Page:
Pawnbrokers celebrate a new dawn as we barter and trade our goods for cash

New reports show an increase in the number of Brits using pawnbrokers to get cash for their possessions. We take a look at this new trend and other ways in which people are trading/swapping their possessions.

New reports have shown an increase in the number of Brits using pawnbrokers to get cash for their possessions. We take a look at this new trend and other ways in which people are trading/swapping their possessions instead of buying brand new.

10 years ago, I used to plan a night out, look forward to it all week and then go out on the Saturday to buy a new outfit, new shoes and a matching bag – all for just one night out.

A lot can change in a decade!

Now married with a baby, these days are long gone and by reading yesterday’s papers it appears I’m not the only one to think so.  Not only am I dusting off dresses worn years before to wear for everyday use, but I’m also clearing out my closet in order to sell what isn’t needed on eBay.  Glittering shoes which were once adored by many on a night on the town are now resting in my wardrobe.  And what’s even worse, when I finally decide to dust them off for an outing, I remember why I only wore them on a Saturday night out – because although they may look good… they hurt – a lot!

So, over the last few months I’ve experimented with eBay, selling my much loved but rarely worn items.  And although I’m not getting a patch of their true worth, I’m still getting something for them – more than they were earning me in the closet.

But it seems that now, the nation is going one step further.  What used to be considered a dodgy deal at the pawnbrokers, is fast becoming an acceptable way to make money in the so called aftermath of the “crunch” and at the height of the nation’s debt worries.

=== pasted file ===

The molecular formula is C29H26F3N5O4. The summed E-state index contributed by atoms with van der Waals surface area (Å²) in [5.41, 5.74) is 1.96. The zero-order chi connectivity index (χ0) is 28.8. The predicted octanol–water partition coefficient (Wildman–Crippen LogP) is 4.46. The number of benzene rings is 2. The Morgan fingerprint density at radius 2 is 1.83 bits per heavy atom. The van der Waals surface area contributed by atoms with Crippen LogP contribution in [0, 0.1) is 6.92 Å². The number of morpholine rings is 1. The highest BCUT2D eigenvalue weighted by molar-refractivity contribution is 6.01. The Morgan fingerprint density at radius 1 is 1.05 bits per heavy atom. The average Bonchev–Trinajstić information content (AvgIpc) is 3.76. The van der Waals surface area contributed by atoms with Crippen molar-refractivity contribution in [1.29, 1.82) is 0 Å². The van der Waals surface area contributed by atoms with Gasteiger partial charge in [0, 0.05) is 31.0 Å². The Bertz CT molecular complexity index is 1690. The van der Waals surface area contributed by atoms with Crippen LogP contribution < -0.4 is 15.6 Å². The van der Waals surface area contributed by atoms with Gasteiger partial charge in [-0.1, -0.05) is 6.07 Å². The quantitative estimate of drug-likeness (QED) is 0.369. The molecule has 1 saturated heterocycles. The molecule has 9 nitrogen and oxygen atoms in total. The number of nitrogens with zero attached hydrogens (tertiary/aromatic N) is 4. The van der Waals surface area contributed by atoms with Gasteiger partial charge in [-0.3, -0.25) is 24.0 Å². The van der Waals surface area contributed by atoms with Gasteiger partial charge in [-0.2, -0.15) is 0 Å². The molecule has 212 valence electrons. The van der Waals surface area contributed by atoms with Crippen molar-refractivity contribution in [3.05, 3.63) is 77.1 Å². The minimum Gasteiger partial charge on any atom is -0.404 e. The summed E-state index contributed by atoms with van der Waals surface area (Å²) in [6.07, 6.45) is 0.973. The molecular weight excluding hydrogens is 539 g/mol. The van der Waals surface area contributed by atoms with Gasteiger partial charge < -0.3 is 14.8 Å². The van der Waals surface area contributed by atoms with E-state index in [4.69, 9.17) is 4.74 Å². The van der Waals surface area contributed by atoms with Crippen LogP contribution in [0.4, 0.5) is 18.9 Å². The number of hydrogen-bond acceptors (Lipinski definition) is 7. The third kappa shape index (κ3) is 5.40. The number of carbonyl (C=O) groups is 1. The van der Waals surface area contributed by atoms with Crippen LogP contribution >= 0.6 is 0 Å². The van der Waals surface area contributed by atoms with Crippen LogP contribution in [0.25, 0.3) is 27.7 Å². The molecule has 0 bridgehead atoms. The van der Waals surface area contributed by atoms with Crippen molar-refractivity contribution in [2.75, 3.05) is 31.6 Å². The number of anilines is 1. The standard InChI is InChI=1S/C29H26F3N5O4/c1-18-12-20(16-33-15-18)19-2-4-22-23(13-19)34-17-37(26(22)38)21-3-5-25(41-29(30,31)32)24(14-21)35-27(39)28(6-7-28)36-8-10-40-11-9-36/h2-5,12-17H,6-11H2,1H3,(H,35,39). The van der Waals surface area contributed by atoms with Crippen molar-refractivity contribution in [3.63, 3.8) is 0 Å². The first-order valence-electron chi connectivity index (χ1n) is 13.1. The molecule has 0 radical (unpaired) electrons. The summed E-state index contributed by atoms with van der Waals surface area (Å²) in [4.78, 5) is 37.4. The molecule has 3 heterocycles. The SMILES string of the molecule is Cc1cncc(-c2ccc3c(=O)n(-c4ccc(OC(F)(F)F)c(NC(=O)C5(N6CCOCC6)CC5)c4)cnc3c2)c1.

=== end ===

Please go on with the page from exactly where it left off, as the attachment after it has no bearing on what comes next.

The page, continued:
I think, what’s most interesting about this latest news is that somehow, with the public growing wiser to the astronomical interest rates of payday loans, other  options are being considered and becoming accepted as more legitimate.  In essence, we seem to be reverting back to tradition in times gone by – a time that generations before us found to be a genuine way of making money and paying the bills.  A trade for a trade, goods for cash or with the new stream of women’s swap shops coming up over the country, goods for goods.

As a student of CertDR (Certificate in Debt Resolution), We’ve recently read about the public approach to debt and credit over past generations.  According to the history books, it was a time when credit was something used only for luxury items.  And I must admit, my parents too often told me – if you can’t afford to buy it, then go without. So, I have to ask, from such a cautious nation – a nation of people who once, genuinely understood the value of money – how did it all change? Are we truly victims of our own selfishly indulged habits?  And as eBay, gold exchanges and pawn brokers reach their peak demand, are we finally ready to admit where we’ve gone wrong and stop spending….or are we using these resources to fuel our burning desire to spend more?

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  1. I think part of the change in people understanding the value of money is due to the replacement of cash with cards.
    There’s such a different between physical action of handing over your card to pay for something and then putting it back in your wallet, compared to the physical action of paying with cash and not seeing that £20 note again. For people who pay with plastic regularly (including debit cards) it’s easy to forget what it feels like to hand over a large sum of money and so they’ll continue to keep spending without realising quite how much they’ve spent.

  2. Can’t agree with you more.It is much more upsetting to take out £80 at Sainsbury’s than just to swipe your card.

    Nice Blog!

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